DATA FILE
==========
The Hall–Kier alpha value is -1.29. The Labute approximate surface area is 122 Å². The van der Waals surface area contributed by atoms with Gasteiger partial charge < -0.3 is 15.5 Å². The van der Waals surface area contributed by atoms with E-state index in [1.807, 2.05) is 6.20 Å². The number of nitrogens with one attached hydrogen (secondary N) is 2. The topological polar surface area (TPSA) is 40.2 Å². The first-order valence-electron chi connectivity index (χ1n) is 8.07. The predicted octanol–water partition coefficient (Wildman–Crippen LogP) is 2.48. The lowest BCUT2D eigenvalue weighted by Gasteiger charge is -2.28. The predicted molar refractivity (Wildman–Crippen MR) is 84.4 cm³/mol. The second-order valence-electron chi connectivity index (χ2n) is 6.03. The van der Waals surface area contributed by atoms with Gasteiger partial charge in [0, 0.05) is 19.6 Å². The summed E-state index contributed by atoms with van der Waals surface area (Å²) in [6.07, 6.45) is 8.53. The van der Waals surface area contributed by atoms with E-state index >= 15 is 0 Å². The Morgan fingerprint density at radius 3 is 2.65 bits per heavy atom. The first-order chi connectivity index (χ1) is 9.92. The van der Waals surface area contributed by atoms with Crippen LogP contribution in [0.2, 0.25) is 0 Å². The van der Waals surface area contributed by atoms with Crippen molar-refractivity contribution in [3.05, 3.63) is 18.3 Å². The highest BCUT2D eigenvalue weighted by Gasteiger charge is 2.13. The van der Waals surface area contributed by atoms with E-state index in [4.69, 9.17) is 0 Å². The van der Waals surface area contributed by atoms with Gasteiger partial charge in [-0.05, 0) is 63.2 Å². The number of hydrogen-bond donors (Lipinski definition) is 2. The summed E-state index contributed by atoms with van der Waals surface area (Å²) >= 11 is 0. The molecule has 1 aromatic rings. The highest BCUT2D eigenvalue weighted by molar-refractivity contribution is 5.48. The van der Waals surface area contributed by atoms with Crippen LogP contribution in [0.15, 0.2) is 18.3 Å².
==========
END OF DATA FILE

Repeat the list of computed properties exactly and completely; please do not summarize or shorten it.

The Hall–Kier alpha value is -1.29. The Labute approximate surface area is 122 Å². The van der Waals surface area contributed by atoms with Gasteiger partial charge < -0.3 is 15.5 Å². The van der Waals surface area contributed by atoms with E-state index in [1.807, 2.05) is 6.20 Å². The number of nitrogens with one attached hydrogen (secondary N) is 2. The topological polar surface area (TPSA) is 40.2 Å². The first-order valence-electron chi connectivity index (χ1n) is 8.07. The predicted octanol–water partition coefficient (Wildman–Crippen LogP) is 2.48. The lowest BCUT2D eigenvalue weighted by Gasteiger charge is -2.28. The predicted molar refractivity (Wildman–Crippen MR) is 84.4 cm³/mol. The second-order valence-electron chi connectivity index (χ2n) is 6.03. The van der Waals surface area contributed by atoms with Gasteiger partial charge in [0, 0.05) is 19.6 Å². The summed E-state index contributed by atoms with van der Waals surface area (Å²) in [6.07, 6.45) is 8.53. The van der Waals surface area contributed by atoms with E-state index >= 15 is 0 Å². The Morgan fingerprint density at radius 3 is 2.65 bits per heavy atom. The first-order chi connectivity index (χ1) is 9.92. The van der Waals surface area contributed by atoms with Crippen LogP contribution in [0.2, 0.25) is 0 Å². The van der Waals surface area contributed by atoms with Crippen molar-refractivity contribution in [3.05, 3.63) is 18.3 Å². The highest BCUT2D eigenvalue weighted by Gasteiger charge is 2.13. The van der Waals surface area contributed by atoms with E-state index in [4.69, 9.17) is 0 Å². The van der Waals surface area contributed by atoms with Gasteiger partial charge in [-0.05, 0) is 63.2 Å². The number of hydrogen-bond donors (Lipinski definition) is 2. The summed E-state index contributed by atoms with van der Waals surface area (Å²) >= 11 is 0. The molecule has 1 aromatic rings. The highest BCUT2D eigenvalue weighted by molar-refractivity contribution is 5.48. The van der Waals surface area contributed by atoms with Crippen LogP contribution in [0.15, 0.2) is 18.3 Å².